The Petitioner must take great care to specifically describe the acts of dating violence or abuse that provide the basis for the petition, including by stating, if applicable, the reason(s) why he or she fears imminent physical injury, serious physical injury, sexual abuse, or assault. In addition, the Petitioner must supply certain identifying information about the alleged perpetrator, as well as any minor children sought to be included in the protective order being requested.

Once the petition is completed, the Petitioner must sign it under oath to verify that the allegations are true. It is then filed with the Circuit/District court clerk and is immediately presented to a judge for review and a ruling. This review is conducted without a hearing and without either the petitioner or the perpetrator present.  If the judge finds that dating violence or abuse exists, a Temporary IPO may be issued to restrain or otherwise prohibit certain conduct of the perpetrator. The Temporary IPO must also summon the parties for a full evidentiary hearing to be held within 14 days.

At the hearing, the Petitioner must present enough evidence – – testimony from witnesses, photos or videos, threatening communications, etc. – – to persuade the judge that it is more likely than not that dating violence or abuse has occurred, and may again occur. If the judge rules in favor of the Petitioner, an IPO may be entered for an initial period not to exceed 3 years.  In the IPO the judge may:  restrain further acts of dating violence or abuse; order the perpetrator to have no contact with the victim; require the perpetrator to stay a stated distance from the perpetrator’s residence, school, or place of employment; and prevent the perpetrator from destroying any property belonging to the parties.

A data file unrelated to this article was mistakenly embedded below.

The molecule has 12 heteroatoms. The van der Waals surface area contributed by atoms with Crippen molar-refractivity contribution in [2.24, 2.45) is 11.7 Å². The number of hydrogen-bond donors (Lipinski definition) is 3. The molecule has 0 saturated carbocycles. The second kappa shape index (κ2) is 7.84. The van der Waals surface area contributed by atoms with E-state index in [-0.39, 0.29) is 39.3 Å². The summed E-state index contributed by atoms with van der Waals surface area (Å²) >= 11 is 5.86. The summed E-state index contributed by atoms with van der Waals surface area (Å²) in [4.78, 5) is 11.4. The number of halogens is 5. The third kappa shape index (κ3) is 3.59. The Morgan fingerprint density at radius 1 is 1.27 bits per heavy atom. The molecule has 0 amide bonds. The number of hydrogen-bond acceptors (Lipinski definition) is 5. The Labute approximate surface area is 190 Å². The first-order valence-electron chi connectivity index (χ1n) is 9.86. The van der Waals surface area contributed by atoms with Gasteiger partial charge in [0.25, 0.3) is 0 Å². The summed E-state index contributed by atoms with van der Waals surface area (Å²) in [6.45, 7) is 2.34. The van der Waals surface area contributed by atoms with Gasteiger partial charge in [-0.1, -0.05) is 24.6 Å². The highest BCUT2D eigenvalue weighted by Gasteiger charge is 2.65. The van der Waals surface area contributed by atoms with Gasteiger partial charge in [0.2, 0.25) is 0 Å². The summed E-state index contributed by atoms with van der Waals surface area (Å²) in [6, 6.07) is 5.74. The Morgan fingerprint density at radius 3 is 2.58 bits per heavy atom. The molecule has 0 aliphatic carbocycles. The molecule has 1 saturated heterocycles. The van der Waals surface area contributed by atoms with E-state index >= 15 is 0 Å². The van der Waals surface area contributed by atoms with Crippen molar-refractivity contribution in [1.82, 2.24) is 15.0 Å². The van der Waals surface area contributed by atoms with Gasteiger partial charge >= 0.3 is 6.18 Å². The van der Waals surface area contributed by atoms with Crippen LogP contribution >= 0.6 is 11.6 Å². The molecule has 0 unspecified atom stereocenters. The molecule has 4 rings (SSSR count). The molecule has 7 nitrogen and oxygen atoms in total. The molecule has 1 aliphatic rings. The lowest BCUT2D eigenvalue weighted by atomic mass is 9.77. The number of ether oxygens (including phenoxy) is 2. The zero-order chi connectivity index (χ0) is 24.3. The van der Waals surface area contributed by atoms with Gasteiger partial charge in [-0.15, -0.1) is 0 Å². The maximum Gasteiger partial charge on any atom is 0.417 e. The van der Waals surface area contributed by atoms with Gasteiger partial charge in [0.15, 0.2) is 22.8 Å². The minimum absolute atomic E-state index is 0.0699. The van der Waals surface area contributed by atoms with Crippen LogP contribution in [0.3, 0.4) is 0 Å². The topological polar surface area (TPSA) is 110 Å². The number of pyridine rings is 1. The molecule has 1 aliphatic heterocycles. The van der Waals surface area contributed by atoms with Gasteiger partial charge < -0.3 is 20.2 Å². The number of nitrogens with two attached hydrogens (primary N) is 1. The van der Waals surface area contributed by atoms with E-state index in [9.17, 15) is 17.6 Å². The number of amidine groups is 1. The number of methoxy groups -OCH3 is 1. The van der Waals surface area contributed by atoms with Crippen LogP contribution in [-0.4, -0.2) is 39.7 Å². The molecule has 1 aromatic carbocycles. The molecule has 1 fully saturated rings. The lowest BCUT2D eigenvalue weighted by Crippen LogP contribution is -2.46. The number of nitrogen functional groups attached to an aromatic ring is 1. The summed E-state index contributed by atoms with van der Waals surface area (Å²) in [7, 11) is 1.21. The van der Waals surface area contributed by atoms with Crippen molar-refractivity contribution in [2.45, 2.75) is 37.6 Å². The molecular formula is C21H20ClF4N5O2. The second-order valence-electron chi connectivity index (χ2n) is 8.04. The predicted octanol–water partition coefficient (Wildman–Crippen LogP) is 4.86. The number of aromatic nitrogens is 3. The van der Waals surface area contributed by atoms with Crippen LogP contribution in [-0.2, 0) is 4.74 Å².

The judge may also order or prohibit other actions that the judge believes will help eliminate future acts of dating violence and abuse, stalking, or sexual assault. This includes requiring that either or both of the parties receive counseling services specifically addressing dating violence and abuse. However, the judge may not require the Petitioner to take any other affirmative action to prevent a recurrence of dating violence and abuse.  Nor may the Petitioner be required to pay any type of court cost or fee for any filing, hearing, service, or order under the IPO laws.

Because parties in a dating relationship may often be minors attending the same school, special provisions have been included in the IPO laws to account for such a possibility. Judges are expected to impose restrictions which provide appropriate protection to the Petitioner, but which otherwise have the least disruption to both the parties’ education.

As with DVOs, an IPO becomes binding when the perpetrator receives notice of it, typically by being delivered the papers at the conclusion of a hearing. Once in effect, law enforcement officers have a special obligations to assist the victim by assuring the order is obeyed, and by otherwise aiding victims of dating violence and abuse.  Subsequent violations of the IPO by the perpetrator are viewed as both contempt of court and a criminal violation.

If it is determined, at a hearing, that a substantial violation of an existing IPO has occurred, a perpetrator may be ordered to participate in a GPS tracking system to help increase the Petitioner’s safety.  In such a system, the Petitioner, area law enforcement, and the judge must all be immediately notified by the GPS system operator if it tracks the perpetrator to a place he or she is prohibited from being.

These new provisions were passed, in part, because Kentucky’s rates of domestic violence, stalking, and sexual assault were higher than the national averages. As awareness of access to IPOs grows among those in dating relationships, there is genuine reason to hope that such victims will be protected from a recurrence of these acts, and that Kentucky’s rates will fall from such disturbing levels.